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6 tips for Muslim couples dealing with marital disputes in the non-Western world
by Abdul Malik Mujahid
All marriages have problems, minor and major, but there are certain issues, which are common to almost all couples. There are practical ways to deal with them. Here are some of the issues that cause contention amongst couples and possible solutions:
1. Money matters
The desire to become richer or more financially established, to move up the economic ladder is one common to many people, including married couples. As a result, this can cause arguments and disputes about how to earn money, how to spend it and how to invest.
One of the ways to handle this is to simply make an easy budget which tracks expenses and income and establishes a framework for taking care of regular family necessities (see a sample budget for a family). As well, there should be openness, honesty, communication and consultation amongst couples about money issues. This way, families can meet their needs better and ways of improving a couple's financial situation can be discussed more openly and practically once this is put on paper.
2. Your in-laws
In-laws can be great friends or can become one of the most difficult family members to deal with. This is why it is important to keep certain things in mind and do certain things when relating to them so you can avoid some major hassles:
a. Remember that your spouse's parents have known them longer and loved them longer. Never make your spouse choose between you or them.
b. Always treat your in-laws with compassion, respect and mercy.
c. Maintain a balance between your needs and that of your in-laws.
d. Don't interfere in your in-laws relationship. If your mother-in-law has a problem with her husband, let them deal with it.
e. Don't tell your spouse how to improve their relationship with their parents.
f. Remember that mothers are usually skeptical about daughter-in-laws and fathers about son-in-laws.
g. Never compare your wife to your mother or your husband to your dad.
h. Do not go to your parents with your quarrels with your husband or wife, unless the issue is in danger of escalating. Try to solve problems between the two of you.
i. If you are supporting your parents financially inform your spouse as a matter of courtesy and clarity.
j. Do not forbid your spouse from seeing their family unless you fear for their religion and safety.
k.Do not tell other people your spouse and in-laws' secrets.
l. If you do not live with your in-laws, make time to get to know them. For example, invite them over at least twice a month for dinner at your place.
m. If you don't live with your in-laws, encourage your spouse to regularly check up on them.
n. Maintain the Adab (etiquettes) of Islam with your sister- and brother-in-laws (i.e. no hugging or kissing).
o. Give grandparents easy and reasonable access to their grandchildren.
p. Be forgiving and keep your sense of humor.
q. Remember that nobody can interfere or influence your marriage unless you allow them to.
r. If you didn't do this before getting married and moving in with in-laws, do this now: have a serious discussion with all parties present. Expectations and requirements of such a living arrangement must be worked out. Things like money, household chores, etc. should be discussed.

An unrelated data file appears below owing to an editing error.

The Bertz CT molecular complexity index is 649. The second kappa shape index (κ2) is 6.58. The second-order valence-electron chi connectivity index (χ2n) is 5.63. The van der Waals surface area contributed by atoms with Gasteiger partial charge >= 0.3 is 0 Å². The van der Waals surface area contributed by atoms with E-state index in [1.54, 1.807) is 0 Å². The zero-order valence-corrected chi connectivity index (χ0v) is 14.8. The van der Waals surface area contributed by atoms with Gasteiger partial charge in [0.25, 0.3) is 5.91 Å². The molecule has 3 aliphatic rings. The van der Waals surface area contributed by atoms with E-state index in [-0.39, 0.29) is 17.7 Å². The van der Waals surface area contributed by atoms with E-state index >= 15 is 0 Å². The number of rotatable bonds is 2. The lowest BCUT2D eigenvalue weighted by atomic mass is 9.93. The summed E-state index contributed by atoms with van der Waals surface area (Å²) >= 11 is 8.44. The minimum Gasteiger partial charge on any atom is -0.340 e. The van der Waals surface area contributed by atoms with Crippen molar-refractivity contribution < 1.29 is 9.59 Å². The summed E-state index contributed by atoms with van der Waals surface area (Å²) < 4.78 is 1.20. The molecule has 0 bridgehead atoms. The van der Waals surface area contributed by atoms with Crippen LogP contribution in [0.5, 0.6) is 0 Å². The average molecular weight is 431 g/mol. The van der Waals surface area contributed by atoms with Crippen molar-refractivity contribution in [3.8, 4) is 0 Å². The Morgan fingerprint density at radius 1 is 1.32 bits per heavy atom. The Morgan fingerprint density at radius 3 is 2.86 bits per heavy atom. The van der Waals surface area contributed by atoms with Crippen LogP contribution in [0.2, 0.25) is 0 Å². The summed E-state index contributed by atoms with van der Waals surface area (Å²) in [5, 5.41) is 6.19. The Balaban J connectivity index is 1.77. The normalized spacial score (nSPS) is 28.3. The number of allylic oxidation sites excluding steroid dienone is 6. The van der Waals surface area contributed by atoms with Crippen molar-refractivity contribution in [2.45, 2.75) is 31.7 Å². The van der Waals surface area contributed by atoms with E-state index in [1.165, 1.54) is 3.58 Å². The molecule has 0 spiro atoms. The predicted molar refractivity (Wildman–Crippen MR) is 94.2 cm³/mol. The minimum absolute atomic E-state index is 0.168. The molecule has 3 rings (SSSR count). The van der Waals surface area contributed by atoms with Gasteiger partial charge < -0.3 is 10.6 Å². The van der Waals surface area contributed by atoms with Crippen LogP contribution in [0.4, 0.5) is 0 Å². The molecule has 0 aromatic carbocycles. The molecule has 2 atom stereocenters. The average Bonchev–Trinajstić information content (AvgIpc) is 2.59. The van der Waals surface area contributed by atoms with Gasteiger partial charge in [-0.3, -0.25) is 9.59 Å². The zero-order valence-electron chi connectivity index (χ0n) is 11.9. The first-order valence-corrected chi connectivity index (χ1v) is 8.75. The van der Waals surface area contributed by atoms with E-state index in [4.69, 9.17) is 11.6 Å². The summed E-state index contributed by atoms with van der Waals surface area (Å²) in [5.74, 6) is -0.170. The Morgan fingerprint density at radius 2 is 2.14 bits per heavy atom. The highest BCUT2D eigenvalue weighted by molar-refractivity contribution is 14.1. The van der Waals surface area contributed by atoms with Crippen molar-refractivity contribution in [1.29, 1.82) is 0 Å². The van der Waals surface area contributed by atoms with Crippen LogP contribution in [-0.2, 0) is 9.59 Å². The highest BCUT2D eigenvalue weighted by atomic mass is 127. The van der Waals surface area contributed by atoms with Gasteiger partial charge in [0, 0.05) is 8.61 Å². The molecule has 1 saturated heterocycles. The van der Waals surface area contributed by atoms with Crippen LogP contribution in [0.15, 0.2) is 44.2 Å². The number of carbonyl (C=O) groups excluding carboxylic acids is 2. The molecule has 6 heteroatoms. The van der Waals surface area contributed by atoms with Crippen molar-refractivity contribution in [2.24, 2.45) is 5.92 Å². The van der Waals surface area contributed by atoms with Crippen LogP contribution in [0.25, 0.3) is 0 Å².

Instead of fighting about what how your son or daughter needs to be raised, agree on setting an Islamic standard for parenting. You can consult your parents and in-laws, but agree to be open and honest with each other, and be ready to compromise on some issues. Remember, the interest, in the long run, is to raise good Muslim kids. Different methods can be used for this, as long as they are Halal.
(You can check out Sound Vision's parenting page at www.soundvision.com/parenting, for some help).
While things are usually more laid back in non-Western countries, a number of couples still experience a growing amount of stress. This is why there must be some respect for private space of each individual, especially if families are living together. Allowing for private time will help couples individually cope with stress in a way that is suitable for them. The methods can vary, but as long as they are Halal and work, they can be used.
5. Domestic violence
Domestic violence may not always lead to divorce, but it will lead to feelings of hatred between the couple, and children exposed to this are in danger of becoming abusers and/or victims themselves. Get the help of family members to sort out differences. For men, if you feel a fit of rage coming on, leave the house or the situation at least and make Wudu so you can cool off instead of venting your anger and violence against your wife.
6. Lack of domestic skills
While girls are being encouraged to become more educated, duties within the home are being less emphasized. While women are not forbidden from working within Islamic guidelines, and men are encouraged to help with housework, women's primary duty is within the home as a home manager and mother.
As a result of the lack of domestic skills, many married women may find themselves overwhelmed, and their husbands may refuse to help because they have never done that or seen their fathers doing that. Wives need to work out a household plan in cooperation with their husbands. Husbands need to become more compassionate and remember the example of Prophet Muhammad (peace and blessings be upon him) who would help his wives in household chores. Also, mothers and mothers-in-law can help by both sharing housework and teaching daughters and daughters-in-laws skills in a compassionate way. They should try to encourage sons to help as well.
Muslim Social Services Page @ SoundVision
------Some relevant resources:
Buy Gender Equity in Islam
Buy The Muslim Marriage Guide
DVD: The Ideal Muslim Husband
ABDULLAH MEMON, PAKISTAN,KARACHI -
wrote on 8/10/2003 12:53:21 PM
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